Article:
November 16, 2011 – One locomotive of the Austrian wine sector is the Austrian Wine Marketing Board. And it is one of the most powerful institutions in the world.

“A New Austrian Empire?” was the title of an article written by Jancis Robinson, one of the world’s foremost wine critics, for the Financial Times in February 2011. She begged the question in light of the unequivocal international triumph of Austrian white wines and whether or not the world is now ready for Austria’s red wines.
Who would have imagined that just 25 years ago, in 1986, Austria’s wine industry was lying flat on the ground – without a successful structure, without image, without vision. All of the wine marketing institutions until that time, including the Österreichische Weinwerbung (1952-1968) and the Österreichischer Weinwirtschaftsfonds (1969-1986) made valuable contributions (seal of approval, official tasting panels), yet still could not prevent the wine scandal. The developments of 1985 and the subsequent introduction of a very strict wine law in 1986 paved the way for the founding of the Österreichische Weinmarketing Servicegesellschaft (AWMB) in order to“promote the production and sales of quality wines”.

Successful Wine Marketing Since 1986

For many in the Austrian wine sector, the AWMB represented a brand new start following the wine scandal – especially because it was created as a non-bureaucratic umbrella marketing organisation.
Wolfgang Lusak, the first AWMB managing director, began his tenure by introducing an advertising campaign for the new positioning of the Austrian wine image. The successful campaign – under the slogan Ich lade Sie ein – Ihr Österreichischer Wein (or, generally, “You’re invited – by Austrian wine”) reminded many devoted wine lovers of the quality of Austrian wines, and was targeted to the domestic market as well as to the other German-speaking countries. Under Lusak (1986-1989) and Engelbert Prassl (1990), confidence was rebuilt and appreciation for domestic wine was revived. For Lusak, Prassl and all of the future AWMB managing directors, close media contact played a crucial role. Clear, compact information, permanent communication with opinion leaders and good cooperation with the media guarantee that Austrian wine is a continuously discussed topic.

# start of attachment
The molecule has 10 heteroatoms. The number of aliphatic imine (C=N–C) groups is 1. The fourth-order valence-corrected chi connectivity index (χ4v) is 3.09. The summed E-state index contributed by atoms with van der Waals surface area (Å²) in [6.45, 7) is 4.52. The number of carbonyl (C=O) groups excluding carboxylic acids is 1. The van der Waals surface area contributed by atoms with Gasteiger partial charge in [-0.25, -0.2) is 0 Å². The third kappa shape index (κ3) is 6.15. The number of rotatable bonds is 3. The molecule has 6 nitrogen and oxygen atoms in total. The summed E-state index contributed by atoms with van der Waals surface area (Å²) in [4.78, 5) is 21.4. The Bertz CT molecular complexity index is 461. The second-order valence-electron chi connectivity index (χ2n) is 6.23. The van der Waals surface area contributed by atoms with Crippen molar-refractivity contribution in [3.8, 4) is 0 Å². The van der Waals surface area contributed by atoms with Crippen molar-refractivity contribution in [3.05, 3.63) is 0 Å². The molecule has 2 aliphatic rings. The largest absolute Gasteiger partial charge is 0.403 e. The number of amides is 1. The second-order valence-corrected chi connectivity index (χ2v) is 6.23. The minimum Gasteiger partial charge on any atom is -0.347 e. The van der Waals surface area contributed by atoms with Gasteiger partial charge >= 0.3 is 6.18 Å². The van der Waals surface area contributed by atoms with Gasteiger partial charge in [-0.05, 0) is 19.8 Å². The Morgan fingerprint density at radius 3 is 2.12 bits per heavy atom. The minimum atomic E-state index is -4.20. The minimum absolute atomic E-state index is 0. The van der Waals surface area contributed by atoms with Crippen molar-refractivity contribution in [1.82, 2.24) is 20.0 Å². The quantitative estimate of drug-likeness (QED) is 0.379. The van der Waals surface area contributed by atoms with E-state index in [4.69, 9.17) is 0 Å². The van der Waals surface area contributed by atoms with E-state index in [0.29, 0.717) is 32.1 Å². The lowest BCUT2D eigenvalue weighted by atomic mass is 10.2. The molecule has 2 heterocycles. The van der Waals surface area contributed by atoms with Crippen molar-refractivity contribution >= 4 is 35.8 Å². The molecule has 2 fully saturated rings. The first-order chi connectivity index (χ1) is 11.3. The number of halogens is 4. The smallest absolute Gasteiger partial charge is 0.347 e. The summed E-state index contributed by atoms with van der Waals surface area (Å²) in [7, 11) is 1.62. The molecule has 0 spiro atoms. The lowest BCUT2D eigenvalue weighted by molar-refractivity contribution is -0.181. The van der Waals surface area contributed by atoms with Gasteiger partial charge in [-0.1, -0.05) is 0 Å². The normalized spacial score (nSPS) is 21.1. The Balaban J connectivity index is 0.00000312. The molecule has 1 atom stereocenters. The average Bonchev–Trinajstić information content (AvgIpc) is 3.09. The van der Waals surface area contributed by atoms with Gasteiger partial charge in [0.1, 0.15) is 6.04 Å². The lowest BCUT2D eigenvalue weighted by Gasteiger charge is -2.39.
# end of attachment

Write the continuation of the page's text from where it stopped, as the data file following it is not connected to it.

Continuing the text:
Walter Kutscher (1991-1993) promoted the internationalisation of Austrian wine via presentations in foreign countries. These continued successfully under Bertold Salomon (1994 – 2001) and Michael Thurner (2002-2006). There were significant image triumphs as well – for example, the London Tasting 2002, at which Austrian white wines outshined great Burgundy and Chardonnay wines from all over the world. Also, under Salomon’s direction, the basis for the introduction of origin-typical wines (DAC) was established. Since 2007, the AWMB has been managed by Willi Klinger. Under his leadership, several major projects and changes have been installed. The development of origin-typical wines is particularly important to him. In 2009, Willi oversaw the introduction of a new corporate identity campaign, which featured a new logo, the total relaunch of the AWMB website and the development of new advertising brochures with a special focus on wine & food. The AWMB has been taking part in European Union promotional programmes since 2009, and last year opened up new communication channels via social media.